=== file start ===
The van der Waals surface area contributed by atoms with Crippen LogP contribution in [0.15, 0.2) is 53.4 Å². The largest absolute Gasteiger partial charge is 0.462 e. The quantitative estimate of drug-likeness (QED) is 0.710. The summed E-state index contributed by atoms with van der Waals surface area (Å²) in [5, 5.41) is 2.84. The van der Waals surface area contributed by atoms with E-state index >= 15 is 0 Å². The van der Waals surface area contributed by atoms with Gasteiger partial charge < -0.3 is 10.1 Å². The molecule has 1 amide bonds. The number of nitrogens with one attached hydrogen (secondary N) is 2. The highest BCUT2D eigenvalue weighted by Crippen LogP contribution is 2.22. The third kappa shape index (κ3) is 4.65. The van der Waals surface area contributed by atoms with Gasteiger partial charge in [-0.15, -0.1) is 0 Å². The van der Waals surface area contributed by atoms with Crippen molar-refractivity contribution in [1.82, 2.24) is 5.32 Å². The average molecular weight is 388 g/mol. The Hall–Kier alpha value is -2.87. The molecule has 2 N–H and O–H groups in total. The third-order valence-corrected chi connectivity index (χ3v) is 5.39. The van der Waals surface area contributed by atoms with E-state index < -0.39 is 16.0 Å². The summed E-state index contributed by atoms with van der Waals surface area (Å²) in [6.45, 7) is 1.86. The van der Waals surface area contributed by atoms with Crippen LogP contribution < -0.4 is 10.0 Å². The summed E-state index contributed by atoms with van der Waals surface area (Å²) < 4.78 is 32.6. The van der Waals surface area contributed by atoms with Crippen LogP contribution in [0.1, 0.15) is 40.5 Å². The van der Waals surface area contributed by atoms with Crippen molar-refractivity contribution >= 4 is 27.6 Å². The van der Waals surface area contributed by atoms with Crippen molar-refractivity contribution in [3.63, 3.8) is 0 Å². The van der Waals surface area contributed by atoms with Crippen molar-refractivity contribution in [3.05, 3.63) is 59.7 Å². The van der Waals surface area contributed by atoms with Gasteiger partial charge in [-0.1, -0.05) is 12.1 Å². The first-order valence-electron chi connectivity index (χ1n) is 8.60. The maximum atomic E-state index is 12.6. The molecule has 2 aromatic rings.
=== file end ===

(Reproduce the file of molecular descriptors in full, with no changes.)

The van der Waals surface area contributed by atoms with Crippen LogP contribution in [0.15, 0.2) is 53.4 Å². The largest absolute Gasteiger partial charge is 0.462 e. The quantitative estimate of drug-likeness (QED) is 0.710. The summed E-state index contributed by atoms with van der Waals surface area (Å²) in [5, 5.41) is 2.84. The van der Waals surface area contributed by atoms with E-state index >= 15 is 0 Å². The van der Waals surface area contributed by atoms with Gasteiger partial charge < -0.3 is 10.1 Å². The molecule has 1 amide bonds. The number of nitrogens with one attached hydrogen (secondary N) is 2. The highest BCUT2D eigenvalue weighted by Crippen LogP contribution is 2.22. The third kappa shape index (κ3) is 4.65. The van der Waals surface area contributed by atoms with Gasteiger partial charge in [-0.15, -0.1) is 0 Å². The van der Waals surface area contributed by atoms with Crippen molar-refractivity contribution in [1.82, 2.24) is 5.32 Å². The average molecular weight is 388 g/mol. The Hall–Kier alpha value is -2.87. The molecule has 2 N–H and O–H groups in total. The third-order valence-corrected chi connectivity index (χ3v) is 5.39. The van der Waals surface area contributed by atoms with E-state index < -0.39 is 16.0 Å². The summed E-state index contributed by atoms with van der Waals surface area (Å²) in [6.45, 7) is 1.86. The van der Waals surface area contributed by atoms with Crippen LogP contribution < -0.4 is 10.0 Å². The summed E-state index contributed by atoms with van der Waals surface area (Å²) < 4.78 is 32.6. The van der Waals surface area contributed by atoms with Crippen LogP contribution in [0.1, 0.15) is 40.5 Å². The van der Waals surface area contributed by atoms with Crippen molar-refractivity contribution >= 4 is 27.6 Å². The van der Waals surface area contributed by atoms with Crippen molar-refractivity contribution in [3.63, 3.8) is 0 Å². The van der Waals surface area contributed by atoms with Crippen molar-refractivity contribution in [3.05, 3.63) is 59.7 Å². The van der Waals surface area contributed by atoms with Gasteiger partial charge in [-0.1, -0.05) is 12.1 Å². The first-order valence-electron chi connectivity index (χ1n) is 8.60. The maximum atomic E-state index is 12.6. The molecule has 2 aromatic rings.